In Alex Barron’s Researching the Environment (ENV201-202), students took a first crack at GIS with a lab about lead exposure and toxic facility siting in low-income and high-minority areas of Holyoke. They then went out into the field to take soil samples at Grow Food Northampton and created maps of soil quality indicators to help the farmers understand recent productivity issues.
Finally, we worked with David Smith and two first-year students to analyze vegetation change in Belizean Estates, an area of Ambergris Caye, Belize, that was cleared for development nearly a decade ago but hasn’t attracted many residents. The two students are using a remote sensing technique called NDVI to understand the amount of mangrove swamp that was lost as a result of the development and how it has regrown (or not) in the years since. We worked with another of Prof. Smith’s students, Mandy Castro ’17, who is doing her thesis research on coral mounds in the Mexico Rocks reserve off Ambergris Caye, Belize. She is using 3D models of the mounds that we generated from drone imagery to measure the relationship between mound surface area and coral biodiversity.
We finished developing the digital supplement to the Museum of Art’s When In Rome exhibition in late September, just before the gallery opened. We also had the opportunity to give a gallery talk in November about how historical maps like the Nolli map of Rome are being repurposed in digital media such as our Story Map. The exhibition is on view until December 30, so there is still time to check it out if you haven’t already!
We’ve also continued our work on a blended learning curriculum that will be used in several classes with a GIS component. Last week, we finished recording videos for the first module on cartographic design. SAL Assistant Jenny Huang ’17 developed an interactive applet for the module over the course of this semester, and will work on another during J term. We aim to have the module ready for beta testing in our J term GIS class!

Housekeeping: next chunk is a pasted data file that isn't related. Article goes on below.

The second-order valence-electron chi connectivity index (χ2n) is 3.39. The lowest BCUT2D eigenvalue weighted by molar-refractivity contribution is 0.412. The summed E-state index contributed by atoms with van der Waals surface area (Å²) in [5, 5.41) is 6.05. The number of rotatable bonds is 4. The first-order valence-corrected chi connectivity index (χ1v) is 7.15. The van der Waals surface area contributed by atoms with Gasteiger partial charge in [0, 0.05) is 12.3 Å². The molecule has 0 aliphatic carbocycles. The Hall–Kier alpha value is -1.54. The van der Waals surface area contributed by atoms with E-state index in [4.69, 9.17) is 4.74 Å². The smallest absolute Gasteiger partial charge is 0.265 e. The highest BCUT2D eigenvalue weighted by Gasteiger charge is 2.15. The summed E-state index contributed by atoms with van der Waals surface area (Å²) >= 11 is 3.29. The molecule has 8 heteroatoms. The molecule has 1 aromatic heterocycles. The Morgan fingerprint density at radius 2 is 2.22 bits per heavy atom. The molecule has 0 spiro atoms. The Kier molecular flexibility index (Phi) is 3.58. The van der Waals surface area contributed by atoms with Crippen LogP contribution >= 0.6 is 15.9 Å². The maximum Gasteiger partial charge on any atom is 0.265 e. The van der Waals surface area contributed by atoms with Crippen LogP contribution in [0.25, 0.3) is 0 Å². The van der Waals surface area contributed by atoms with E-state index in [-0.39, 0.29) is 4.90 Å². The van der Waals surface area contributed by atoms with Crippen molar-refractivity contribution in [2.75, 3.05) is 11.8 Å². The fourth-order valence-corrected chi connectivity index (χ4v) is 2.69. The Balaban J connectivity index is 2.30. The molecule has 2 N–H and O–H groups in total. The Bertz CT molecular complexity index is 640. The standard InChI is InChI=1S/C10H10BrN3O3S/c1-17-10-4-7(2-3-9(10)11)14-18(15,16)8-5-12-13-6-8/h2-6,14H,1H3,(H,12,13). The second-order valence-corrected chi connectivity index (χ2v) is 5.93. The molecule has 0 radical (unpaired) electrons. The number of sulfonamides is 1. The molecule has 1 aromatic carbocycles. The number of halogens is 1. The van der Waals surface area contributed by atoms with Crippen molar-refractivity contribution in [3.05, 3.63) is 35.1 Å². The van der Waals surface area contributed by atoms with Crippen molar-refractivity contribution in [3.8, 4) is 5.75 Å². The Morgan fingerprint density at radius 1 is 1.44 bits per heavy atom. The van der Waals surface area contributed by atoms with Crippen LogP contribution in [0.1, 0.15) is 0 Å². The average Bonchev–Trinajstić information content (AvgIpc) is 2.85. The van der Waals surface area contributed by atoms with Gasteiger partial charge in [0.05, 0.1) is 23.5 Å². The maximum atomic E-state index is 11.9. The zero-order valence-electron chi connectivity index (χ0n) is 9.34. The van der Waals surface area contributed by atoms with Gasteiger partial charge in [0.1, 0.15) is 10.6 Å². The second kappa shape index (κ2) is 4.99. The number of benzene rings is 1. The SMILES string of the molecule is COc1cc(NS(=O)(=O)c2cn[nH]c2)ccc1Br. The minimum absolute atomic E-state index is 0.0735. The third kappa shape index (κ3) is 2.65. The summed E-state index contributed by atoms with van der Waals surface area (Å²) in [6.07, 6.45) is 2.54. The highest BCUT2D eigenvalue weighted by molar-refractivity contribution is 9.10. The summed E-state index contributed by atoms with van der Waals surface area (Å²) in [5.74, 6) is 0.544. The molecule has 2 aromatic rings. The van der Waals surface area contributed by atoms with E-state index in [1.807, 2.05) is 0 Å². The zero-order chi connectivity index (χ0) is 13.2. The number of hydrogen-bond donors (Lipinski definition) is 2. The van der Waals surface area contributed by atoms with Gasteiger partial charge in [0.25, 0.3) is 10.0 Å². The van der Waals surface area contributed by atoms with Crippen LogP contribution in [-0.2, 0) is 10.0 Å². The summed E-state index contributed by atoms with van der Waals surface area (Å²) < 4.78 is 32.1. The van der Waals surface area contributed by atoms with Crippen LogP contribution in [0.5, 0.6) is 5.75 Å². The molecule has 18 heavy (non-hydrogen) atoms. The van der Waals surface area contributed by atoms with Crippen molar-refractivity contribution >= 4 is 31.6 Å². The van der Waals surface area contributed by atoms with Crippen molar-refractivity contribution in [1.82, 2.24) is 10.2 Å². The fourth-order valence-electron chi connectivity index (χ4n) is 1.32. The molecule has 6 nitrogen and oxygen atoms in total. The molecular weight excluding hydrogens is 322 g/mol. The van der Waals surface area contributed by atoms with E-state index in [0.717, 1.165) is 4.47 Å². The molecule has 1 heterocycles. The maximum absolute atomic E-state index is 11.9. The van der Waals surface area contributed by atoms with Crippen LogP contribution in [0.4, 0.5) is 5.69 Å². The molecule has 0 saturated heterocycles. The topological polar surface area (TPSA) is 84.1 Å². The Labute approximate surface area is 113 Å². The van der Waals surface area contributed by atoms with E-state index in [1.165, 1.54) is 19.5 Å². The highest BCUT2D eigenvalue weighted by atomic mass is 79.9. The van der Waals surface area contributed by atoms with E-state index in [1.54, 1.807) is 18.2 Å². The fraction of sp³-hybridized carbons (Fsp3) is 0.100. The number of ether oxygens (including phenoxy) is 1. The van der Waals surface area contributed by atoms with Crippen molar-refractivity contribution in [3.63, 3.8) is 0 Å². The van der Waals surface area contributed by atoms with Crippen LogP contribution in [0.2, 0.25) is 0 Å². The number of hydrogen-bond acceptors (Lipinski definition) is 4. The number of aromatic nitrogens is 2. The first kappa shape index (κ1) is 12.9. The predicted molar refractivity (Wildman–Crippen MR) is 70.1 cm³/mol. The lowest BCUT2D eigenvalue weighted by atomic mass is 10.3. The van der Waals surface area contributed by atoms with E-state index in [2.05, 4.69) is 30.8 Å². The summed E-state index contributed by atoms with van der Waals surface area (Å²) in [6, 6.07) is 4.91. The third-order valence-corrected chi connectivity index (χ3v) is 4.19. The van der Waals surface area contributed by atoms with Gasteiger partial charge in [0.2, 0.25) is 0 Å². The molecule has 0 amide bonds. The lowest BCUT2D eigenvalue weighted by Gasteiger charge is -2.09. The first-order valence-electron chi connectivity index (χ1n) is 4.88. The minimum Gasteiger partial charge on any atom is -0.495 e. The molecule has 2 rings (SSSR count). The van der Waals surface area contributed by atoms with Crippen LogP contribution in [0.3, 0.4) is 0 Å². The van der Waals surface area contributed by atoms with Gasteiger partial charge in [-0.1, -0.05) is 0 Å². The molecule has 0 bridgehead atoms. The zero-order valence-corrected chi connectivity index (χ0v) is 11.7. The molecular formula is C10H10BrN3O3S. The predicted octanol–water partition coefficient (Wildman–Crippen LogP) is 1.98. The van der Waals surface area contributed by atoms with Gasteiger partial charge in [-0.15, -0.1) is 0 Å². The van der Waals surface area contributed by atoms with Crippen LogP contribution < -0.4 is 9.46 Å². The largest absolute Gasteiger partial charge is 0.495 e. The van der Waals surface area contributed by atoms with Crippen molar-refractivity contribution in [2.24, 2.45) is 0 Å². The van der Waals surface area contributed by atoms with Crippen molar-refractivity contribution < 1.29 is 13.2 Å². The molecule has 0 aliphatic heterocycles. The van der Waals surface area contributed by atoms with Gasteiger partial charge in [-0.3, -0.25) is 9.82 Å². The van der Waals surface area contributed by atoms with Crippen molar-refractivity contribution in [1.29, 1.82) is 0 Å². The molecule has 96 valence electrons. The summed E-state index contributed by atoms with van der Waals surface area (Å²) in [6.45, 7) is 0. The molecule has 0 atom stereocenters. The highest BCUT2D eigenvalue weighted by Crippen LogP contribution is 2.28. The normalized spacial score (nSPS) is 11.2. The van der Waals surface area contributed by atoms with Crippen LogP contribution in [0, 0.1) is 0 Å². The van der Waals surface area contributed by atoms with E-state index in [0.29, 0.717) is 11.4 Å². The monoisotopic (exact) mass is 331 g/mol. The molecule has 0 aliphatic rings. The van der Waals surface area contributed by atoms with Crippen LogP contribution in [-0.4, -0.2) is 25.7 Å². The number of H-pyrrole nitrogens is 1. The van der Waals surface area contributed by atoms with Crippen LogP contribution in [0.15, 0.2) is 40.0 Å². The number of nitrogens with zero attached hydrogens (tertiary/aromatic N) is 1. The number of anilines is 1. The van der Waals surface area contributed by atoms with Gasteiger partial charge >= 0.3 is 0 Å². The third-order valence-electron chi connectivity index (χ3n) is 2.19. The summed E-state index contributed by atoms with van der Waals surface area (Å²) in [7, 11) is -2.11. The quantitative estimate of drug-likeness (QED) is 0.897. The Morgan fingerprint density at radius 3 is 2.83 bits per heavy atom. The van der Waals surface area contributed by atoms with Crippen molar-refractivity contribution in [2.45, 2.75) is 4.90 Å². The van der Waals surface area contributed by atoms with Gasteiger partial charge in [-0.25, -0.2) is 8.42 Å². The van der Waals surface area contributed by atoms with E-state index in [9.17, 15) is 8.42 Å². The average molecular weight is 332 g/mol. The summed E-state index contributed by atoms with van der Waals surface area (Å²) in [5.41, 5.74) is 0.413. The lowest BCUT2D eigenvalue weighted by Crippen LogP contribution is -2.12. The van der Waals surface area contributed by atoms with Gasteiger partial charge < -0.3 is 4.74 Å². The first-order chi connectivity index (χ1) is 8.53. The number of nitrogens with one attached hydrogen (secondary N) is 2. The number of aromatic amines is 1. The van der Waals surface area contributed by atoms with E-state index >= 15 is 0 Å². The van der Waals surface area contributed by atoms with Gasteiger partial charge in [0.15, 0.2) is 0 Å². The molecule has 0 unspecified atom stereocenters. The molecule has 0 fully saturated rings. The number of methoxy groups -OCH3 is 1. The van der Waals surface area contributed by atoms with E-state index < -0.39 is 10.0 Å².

Regular readers may remember that we’ve been involved with the Design Thinking Initiative and received a grant to use the principles of design thinking to improve GIS and cartography education at Smith. To that end, this semester Scott attended the annual NACIS conference to learn more about different approaches to cartography. SAL Assistant Amanda Lavond ’18 has also been researching the connections between design thinking and cartographic design and will help us to create a workshop next semester that will integrate the two.
Scott and Jon became certified Remote Pilots by passing a required knowledge test mandated by the Federal Aviation Administration (FAA). We are now fully enabled to train students and fly drones for teaching and research. And, speaking of research, our 2nd team of student flyers (Drone Team 2) is trained and ready to continue research in the Bahamas this January. Lyn Watts ’17 and Anny Sainville ’17 (Drone Team 2) will travel to San Salvador and Exuma, islands in the Bahamas, to capture aerial imagery to support ongoing research by members of the Geoscience Department.
Perhaps even more surprising than the number of classes and projects we’re wrapping up is the number of plans we have for next semester. Stay tuned for what will prove to be another exciting spring in the SAL as we continue to share the power of maps!